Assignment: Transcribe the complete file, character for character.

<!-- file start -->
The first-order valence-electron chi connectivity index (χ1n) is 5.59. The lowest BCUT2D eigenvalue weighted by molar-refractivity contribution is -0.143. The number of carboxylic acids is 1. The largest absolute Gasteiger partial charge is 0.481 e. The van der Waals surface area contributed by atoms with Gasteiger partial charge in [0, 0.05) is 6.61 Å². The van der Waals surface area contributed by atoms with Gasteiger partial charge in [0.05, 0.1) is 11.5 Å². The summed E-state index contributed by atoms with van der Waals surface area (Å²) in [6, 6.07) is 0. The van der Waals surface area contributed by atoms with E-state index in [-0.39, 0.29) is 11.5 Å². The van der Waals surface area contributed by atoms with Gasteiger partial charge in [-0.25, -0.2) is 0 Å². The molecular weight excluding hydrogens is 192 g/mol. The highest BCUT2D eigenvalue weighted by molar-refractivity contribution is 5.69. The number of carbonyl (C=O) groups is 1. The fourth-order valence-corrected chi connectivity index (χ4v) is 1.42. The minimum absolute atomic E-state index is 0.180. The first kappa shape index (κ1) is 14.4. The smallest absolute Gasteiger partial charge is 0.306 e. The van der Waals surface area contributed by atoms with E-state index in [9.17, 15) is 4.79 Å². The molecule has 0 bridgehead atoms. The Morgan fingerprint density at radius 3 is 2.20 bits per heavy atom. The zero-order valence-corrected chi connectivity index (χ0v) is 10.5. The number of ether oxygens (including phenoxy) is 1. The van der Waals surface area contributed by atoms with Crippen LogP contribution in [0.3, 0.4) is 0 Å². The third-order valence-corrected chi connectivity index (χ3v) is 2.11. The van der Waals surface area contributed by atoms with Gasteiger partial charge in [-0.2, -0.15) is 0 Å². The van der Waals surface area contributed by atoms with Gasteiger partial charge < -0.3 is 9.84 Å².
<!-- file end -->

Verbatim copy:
The first-order valence-electron chi connectivity index (χ1n) is 5.59. The lowest BCUT2D eigenvalue weighted by molar-refractivity contribution is -0.143. The number of carboxylic acids is 1. The largest absolute Gasteiger partial charge is 0.481 e. The van der Waals surface area contributed by atoms with Gasteiger partial charge in [0, 0.05) is 6.61 Å². The van der Waals surface area contributed by atoms with Gasteiger partial charge in [0.05, 0.1) is 11.5 Å². The summed E-state index contributed by atoms with van der Waals surface area (Å²) in [6, 6.07) is 0. The van der Waals surface area contributed by atoms with E-state index in [-0.39, 0.29) is 11.5 Å². The van der Waals surface area contributed by atoms with Gasteiger partial charge in [-0.25, -0.2) is 0 Å². The molecular weight excluding hydrogens is 192 g/mol. The highest BCUT2D eigenvalue weighted by molar-refractivity contribution is 5.69. The number of carbonyl (C=O) groups is 1. The fourth-order valence-corrected chi connectivity index (χ4v) is 1.42. The minimum absolute atomic E-state index is 0.180. The first kappa shape index (κ1) is 14.4. The smallest absolute Gasteiger partial charge is 0.306 e. The van der Waals surface area contributed by atoms with E-state index in [9.17, 15) is 4.79 Å². The molecule has 0 bridgehead atoms. The Morgan fingerprint density at radius 3 is 2.20 bits per heavy atom. The zero-order valence-corrected chi connectivity index (χ0v) is 10.5. The number of ether oxygens (including phenoxy) is 1. The van der Waals surface area contributed by atoms with Crippen LogP contribution in [0.3, 0.4) is 0 Å². The third-order valence-corrected chi connectivity index (χ3v) is 2.11. The van der Waals surface area contributed by atoms with Gasteiger partial charge in [-0.2, -0.15) is 0 Å². The van der Waals surface area contributed by atoms with Gasteiger partial charge < -0.3 is 9.84 Å².